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Optimism: Why It Matters So Much

"Success is measured by your ability to maintain enthusiasm between failures."
--Sir Winston Churchill

Mahatma Gandhi, Norman Cousins, Helen Keller, Christopher Reeves and Thomas Edison are just a few names that come to mind in a discussion about optimism and success.

Mozart is another example of a genius who had exemplary self-confidence in the face of adversity. A psychological analysis of his correspondence shows that he carried optimism to an almost pathological extreme. Toward the end of his life, when he suffered the deaths of four children, serious illnesses and repeated professional and financial disasters, his optimism actually rose.

People who are considered successful in life measure high on assessments of optimistic attitudes. It would be easy to presume they are optimistic because they are successful, but there is enough research to show that the optimism comes first.

Traditional wisdom puts forth the idea that to be successful, you must have two things:

1. Talent or aptitude
2. Motivation
    More recent research shows that a third element contributes strongly to success:
3. An optimistic attitude, particularly in the face of adversity.

High scores for optimism are predictive of excellence in everything from sports to health, elections and sales. When Metropolitan Life used an assessment of optimistic attitude to select and hire salespeople, they saved themselves millions of dollars in personnel selection. Those highest on the optimism scale outsold others in their first year by 27 percent.

At American Express Financial Advisors, a pilot test of optimism training increased sales enough after only three months to make it a standard part of training.

When Mark Biondi was in training for the Seoul Olympics in 1988, his coach would repeatedly tell him his times were slower than they actually were. Because Biondi scored high on tests for optimism, his coach knew that this discouraging news would only motivate him to swim faster. He ended up winning five gold medals in his last five events.

Optimists are more resistant to infectious illness and are better at fending off chronic diseases in middle age. In one study of 96 men who had their first heart attack in 1980, 15 of the 16 most pessimistic men died of a second heart attack within eight years, but only five of the 16 most optimistic men died.

Dr. Martin Seligman has shown that optimists not only do better educationally and in their careers, they also enjoy superior health and longevity. Data from cancer patients show a definite association between pessimism and mortality for those under 60.

Dr. Seligman, a researcher and psychologist at the University of Pennsylvania, is the author of Learned Optimism. He has spent a lifetime studying why some people are more resilient than others. In one study of school children over several years, those scoring highest for pessimism were most likely later to suffer depression.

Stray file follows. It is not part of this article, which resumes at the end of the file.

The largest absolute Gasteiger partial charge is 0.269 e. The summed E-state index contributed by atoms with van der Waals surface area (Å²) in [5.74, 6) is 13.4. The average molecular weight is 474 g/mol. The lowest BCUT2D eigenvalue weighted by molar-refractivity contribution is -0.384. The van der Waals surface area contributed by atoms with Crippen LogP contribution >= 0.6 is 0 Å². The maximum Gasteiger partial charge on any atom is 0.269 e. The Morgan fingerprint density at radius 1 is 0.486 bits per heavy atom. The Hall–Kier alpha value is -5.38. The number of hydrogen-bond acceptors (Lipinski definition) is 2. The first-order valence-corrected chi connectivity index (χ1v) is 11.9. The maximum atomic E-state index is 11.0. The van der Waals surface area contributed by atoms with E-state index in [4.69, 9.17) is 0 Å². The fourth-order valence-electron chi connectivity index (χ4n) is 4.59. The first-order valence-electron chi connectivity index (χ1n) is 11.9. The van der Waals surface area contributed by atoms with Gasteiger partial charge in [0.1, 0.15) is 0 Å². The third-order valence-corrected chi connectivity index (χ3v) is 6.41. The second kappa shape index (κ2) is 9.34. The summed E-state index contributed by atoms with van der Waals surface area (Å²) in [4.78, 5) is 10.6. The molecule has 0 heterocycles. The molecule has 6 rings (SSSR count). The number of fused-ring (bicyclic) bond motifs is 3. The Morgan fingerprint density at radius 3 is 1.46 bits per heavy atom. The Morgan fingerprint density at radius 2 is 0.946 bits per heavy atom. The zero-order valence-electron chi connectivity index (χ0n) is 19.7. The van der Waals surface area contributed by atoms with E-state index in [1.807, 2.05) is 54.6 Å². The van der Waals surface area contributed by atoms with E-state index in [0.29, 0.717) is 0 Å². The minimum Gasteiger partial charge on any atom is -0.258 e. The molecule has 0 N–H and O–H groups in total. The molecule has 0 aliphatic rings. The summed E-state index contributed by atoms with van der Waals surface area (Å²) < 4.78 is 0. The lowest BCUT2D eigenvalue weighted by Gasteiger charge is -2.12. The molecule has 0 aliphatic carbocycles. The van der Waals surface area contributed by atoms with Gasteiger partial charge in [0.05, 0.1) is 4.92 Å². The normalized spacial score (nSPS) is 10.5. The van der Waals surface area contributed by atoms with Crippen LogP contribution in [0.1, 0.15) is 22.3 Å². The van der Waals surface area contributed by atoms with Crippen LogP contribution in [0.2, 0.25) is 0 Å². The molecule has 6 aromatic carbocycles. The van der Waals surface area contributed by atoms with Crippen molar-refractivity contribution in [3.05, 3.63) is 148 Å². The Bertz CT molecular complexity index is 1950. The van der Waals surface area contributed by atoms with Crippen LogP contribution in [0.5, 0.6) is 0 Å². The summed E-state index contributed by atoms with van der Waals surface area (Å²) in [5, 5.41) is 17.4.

Dynamic and Passive Optimists

Max More, Ph.D., has proposed an interesting concept about two distinct kinds of optimists: those who are "dynamic" and those who are "passive." Dynamic optimists have an active, empowering attitude which creates conditions for success by focusing and acting on possibilities and opportunities. Passive optimists simply tell themselves that all will work out just fine. They expect other people and organizations will solve the problems.

On the surface, optimism may appear to be a simple case of "don't worry, be happy." However, an effective assessment of optimism/pessimism will show that there are degrees of optimism. Not all kinds will move us forward in life.

Most people say they are optimists in life. In fact, very few people actually admit to and espouse a pessimistic stance. More will say they are optimistic, but with a heavy dose of realism.

Dr. More proposes that effective optimism requires study, understanding and practice. A passive optimist, while more effective than a pessimist, sees no need to take action. They think positively but don't know how to turn thoughts into actions. Those who are really dynamic in their optimism turn their thoughts into behaviors. They apply optimism in diverse ways to attain goals in career, finances, spirituality, health and leadership.

Optimism Can Be Learned

Very few of us were lucky enough to have been raised with an attitude of optimism. Research shows that it is learned in childhood from maternal caretakers. Psychologists who teach the skills of optimism in their books are Seligman ( Learned Optimism ), Albert Ellis ( Rational Emotive Therapy ), David Burns ( Feeling Good ), and Aaron Beck (Cognitive Therapy and the Emotional Disorders ).

Pessimists, passive optimists and dynamic optimists all selectively focus their attention. Studies show that pessimists are actually more realistic than optimists. Dynamic optimists interpret their experiences differently than other people. They also influence outcomes differently by translating effective thoughts into specific kinds of actions.

The different ways in which optimists and pessimists focus their attention lead to noticing different things, experiencing different motivations, and taking different actions. The pessimist focuses on problems, pains, and pitfalls. The passive optimist sees only what is encouraging and enjoyable and does not see potential obstacles. This leads to missed opportunities or limited success. At its worst, it leads to failure, frustration and ill health.

Thus the dynamic optimist dwells on the constructive and enjoyable while de-emphasizing pain, difficulty and frustration. Such a person can look at a frustrating event, fully accept its reality, then choose to interpret the event in a way that leads to action, growth and mastery. They recognize dangers but have a wider vision open to solutions and possibilities.